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Data Storage Hardware

Hitachi Creates Quartz Glass Archival Medium 116

guttentag writes "Hitachi has announced (original press release in Japanese, translated to English) a new storage medium that uses a laser to imprint dots on a piece of quartz glass that correspond to binary code. The dots can be read with an optical microscope and appropriate software. The company says this medium is resistant to extreme heat, radiation, radio waves and should still be readable after a few hundred million years. It's intended as an archival format with data density similar to a music CD (40MB per square inch with 4 layers)."
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Hitachi Creates Quartz Glass Archival Medium

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  • by girlintraining ( 1395911 ) on Tuesday September 25, 2012 @02:39PM (#41453297)

    The problem with long term data archival isn't just the storage medium -- it's being able to recreate the reader mechanism from scratch. Tomorrow world war 3 happens. We're bombed back to the stone age. Thousands of years from now, humanity has returned to the level it is today, but with no knowledge or intact examples of previous technology. How do you explain how to build something, when the language, the words, and the understanding of physics and technology are all different (and possibly wrong or incomplete)?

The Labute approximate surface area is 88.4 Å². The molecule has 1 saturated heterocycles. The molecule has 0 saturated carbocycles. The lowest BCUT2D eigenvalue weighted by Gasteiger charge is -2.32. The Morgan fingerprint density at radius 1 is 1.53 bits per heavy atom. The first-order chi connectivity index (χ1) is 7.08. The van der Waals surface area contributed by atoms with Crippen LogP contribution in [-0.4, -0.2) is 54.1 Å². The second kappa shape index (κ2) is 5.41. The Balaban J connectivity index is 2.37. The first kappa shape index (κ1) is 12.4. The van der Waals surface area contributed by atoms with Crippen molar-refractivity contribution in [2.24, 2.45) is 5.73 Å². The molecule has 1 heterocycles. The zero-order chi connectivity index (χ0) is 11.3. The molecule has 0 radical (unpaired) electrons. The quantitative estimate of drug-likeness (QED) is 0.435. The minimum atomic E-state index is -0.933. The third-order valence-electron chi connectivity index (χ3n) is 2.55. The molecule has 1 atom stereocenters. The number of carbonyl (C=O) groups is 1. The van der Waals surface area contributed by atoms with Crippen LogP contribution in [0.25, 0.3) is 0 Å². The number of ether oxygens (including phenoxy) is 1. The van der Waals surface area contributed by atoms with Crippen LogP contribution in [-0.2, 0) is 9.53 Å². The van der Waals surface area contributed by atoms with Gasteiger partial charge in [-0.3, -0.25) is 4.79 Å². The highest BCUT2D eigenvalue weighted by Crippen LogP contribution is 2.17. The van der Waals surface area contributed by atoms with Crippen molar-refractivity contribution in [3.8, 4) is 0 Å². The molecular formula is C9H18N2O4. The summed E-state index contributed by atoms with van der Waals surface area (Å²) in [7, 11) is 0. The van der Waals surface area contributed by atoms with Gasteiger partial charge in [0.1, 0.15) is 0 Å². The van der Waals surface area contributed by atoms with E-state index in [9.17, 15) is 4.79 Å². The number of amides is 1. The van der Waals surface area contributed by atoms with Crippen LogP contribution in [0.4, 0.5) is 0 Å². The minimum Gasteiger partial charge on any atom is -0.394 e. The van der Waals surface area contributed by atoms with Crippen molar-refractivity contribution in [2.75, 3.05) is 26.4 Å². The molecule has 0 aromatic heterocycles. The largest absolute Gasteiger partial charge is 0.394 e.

We've been trying for a long time to come up with a universal language; Partly in case we ever contact E.T., but also because of the problem of language fragmentation. Human language tends to diverge, not converge. How do you manage to tell someone how to construct a complex device from scratch, without any linguistic foundation and scientific understanding to build from?

    Civilization in a bottle: Not as easy as it sounds.

  • Re:Problem... (Score:3, Interesting)

    by Spy Handler ( 822350 ) on Tuesday September 25, 2012 @02:59PM (#41453625) Homepage Journal

    Thousand years from now, someone looking at computer data storage devices might be completely oblivious to what they were meant for.

    "Ah, those crazy ancient people, obsessed with making ornamental plastic/metal boxes!"

    I would say from an archeological perspective, any digital archive that requires a computer to read is a big no-no. Stone tablets are good, as even in the worst dark ages people will understand their purpose (even if they can't decipher the text). However stone tablets are limited in data density, so you can't write much on them.

    I propose writing on titanium or aluminum sheets. Most of the writing would be in tiny microscopic font to get some decent data density -- like microfilm of the 80's, but with better long-term durability.

    On the first page we could put normal-size writing as sort of a primer. Then the text would get progressively smaller until it's microfilm-sized, so the reader would get the point that the rest of the tablet is in tiny letters. We could put a diagram explaining the properties of a magnifying glass, and how to make one.

  • by handy_vandal ( 606174 ) on Tuesday September 25, 2012 @03:18PM (#41453935) Homepage Journal

    The Rosetta Disk fits in the palm of your hand, yet it contains over 13,000 pages of information on over 1,500 human languages. The pages are microscopically etched and then electroformed in solid nickel, a process that raises the text very slightly - about 100 nanometers - off of the surface of the disk. Each page is only 400 microns across - about the width of 5 human hairs - and can be read through a microscope at 650X as clearly as you would from print in a book. Individual pages are visible at a much lower magnification of 100X. The outer ring of text reads "Languages of the World" in eight major world languages.

    Link []

Each new user of a new system uncovers a new class of bugs. -- Kernighan